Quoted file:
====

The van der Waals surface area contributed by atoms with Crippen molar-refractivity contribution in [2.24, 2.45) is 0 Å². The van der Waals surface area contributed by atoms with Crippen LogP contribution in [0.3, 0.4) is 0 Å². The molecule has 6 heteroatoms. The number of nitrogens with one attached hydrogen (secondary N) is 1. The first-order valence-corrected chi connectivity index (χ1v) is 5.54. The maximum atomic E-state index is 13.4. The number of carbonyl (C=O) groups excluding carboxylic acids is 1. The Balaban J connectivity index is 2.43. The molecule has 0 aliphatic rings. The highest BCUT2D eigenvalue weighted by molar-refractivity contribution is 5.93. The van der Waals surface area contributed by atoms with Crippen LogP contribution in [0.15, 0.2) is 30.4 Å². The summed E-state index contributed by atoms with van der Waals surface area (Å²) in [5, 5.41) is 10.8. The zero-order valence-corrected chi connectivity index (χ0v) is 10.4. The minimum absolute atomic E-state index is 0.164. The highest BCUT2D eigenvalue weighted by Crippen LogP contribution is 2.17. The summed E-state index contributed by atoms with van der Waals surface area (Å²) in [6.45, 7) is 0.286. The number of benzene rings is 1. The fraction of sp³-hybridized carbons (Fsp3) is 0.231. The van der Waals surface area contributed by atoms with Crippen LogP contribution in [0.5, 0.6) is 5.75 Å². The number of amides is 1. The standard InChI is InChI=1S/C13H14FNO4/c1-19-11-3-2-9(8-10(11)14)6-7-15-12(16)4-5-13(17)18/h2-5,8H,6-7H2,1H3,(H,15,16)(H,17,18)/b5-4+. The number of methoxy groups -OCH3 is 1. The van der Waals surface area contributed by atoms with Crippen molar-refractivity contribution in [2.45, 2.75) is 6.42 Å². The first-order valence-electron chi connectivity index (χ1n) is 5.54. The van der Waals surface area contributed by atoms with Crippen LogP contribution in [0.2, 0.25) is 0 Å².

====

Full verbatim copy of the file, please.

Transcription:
The van der Waals surface area contributed by atoms with Crippen molar-refractivity contribution in [2.24, 2.45) is 0 Å². The van der Waals surface area contributed by atoms with Crippen LogP contribution in [0.3, 0.4) is 0 Å². The molecule has 6 heteroatoms. The number of nitrogens with one attached hydrogen (secondary N) is 1. The first-order valence-corrected chi connectivity index (χ1v) is 5.54. The maximum atomic E-state index is 13.4. The number of carbonyl (C=O) groups excluding carboxylic acids is 1. The Balaban J connectivity index is 2.43. The molecule has 0 aliphatic rings. The highest BCUT2D eigenvalue weighted by molar-refractivity contribution is 5.93. The van der Waals surface area contributed by atoms with Crippen LogP contribution in [0.15, 0.2) is 30.4 Å². The summed E-state index contributed by atoms with van der Waals surface area (Å²) in [5, 5.41) is 10.8. The zero-order valence-corrected chi connectivity index (χ0v) is 10.4. The minimum absolute atomic E-state index is 0.164. The highest BCUT2D eigenvalue weighted by Crippen LogP contribution is 2.17. The summed E-state index contributed by atoms with van der Waals surface area (Å²) in [6.45, 7) is 0.286. The number of benzene rings is 1. The fraction of sp³-hybridized carbons (Fsp3) is 0.231. The van der Waals surface area contributed by atoms with Crippen LogP contribution in [0.5, 0.6) is 5.75 Å². The number of amides is 1. The standard InChI is InChI=1S/C13H14FNO4/c1-19-11-3-2-9(8-10(11)14)6-7-15-12(16)4-5-13(17)18/h2-5,8H,6-7H2,1H3,(H,15,16)(H,17,18)/b5-4+. The number of methoxy groups -OCH3 is 1. The van der Waals surface area contributed by atoms with Crippen molar-refractivity contribution in [2.45, 2.75) is 6.42 Å². The first-order valence-electron chi connectivity index (χ1n) is 5.54. The van der Waals surface area contributed by atoms with Crippen LogP contribution in [0.2, 0.25) is 0 Å².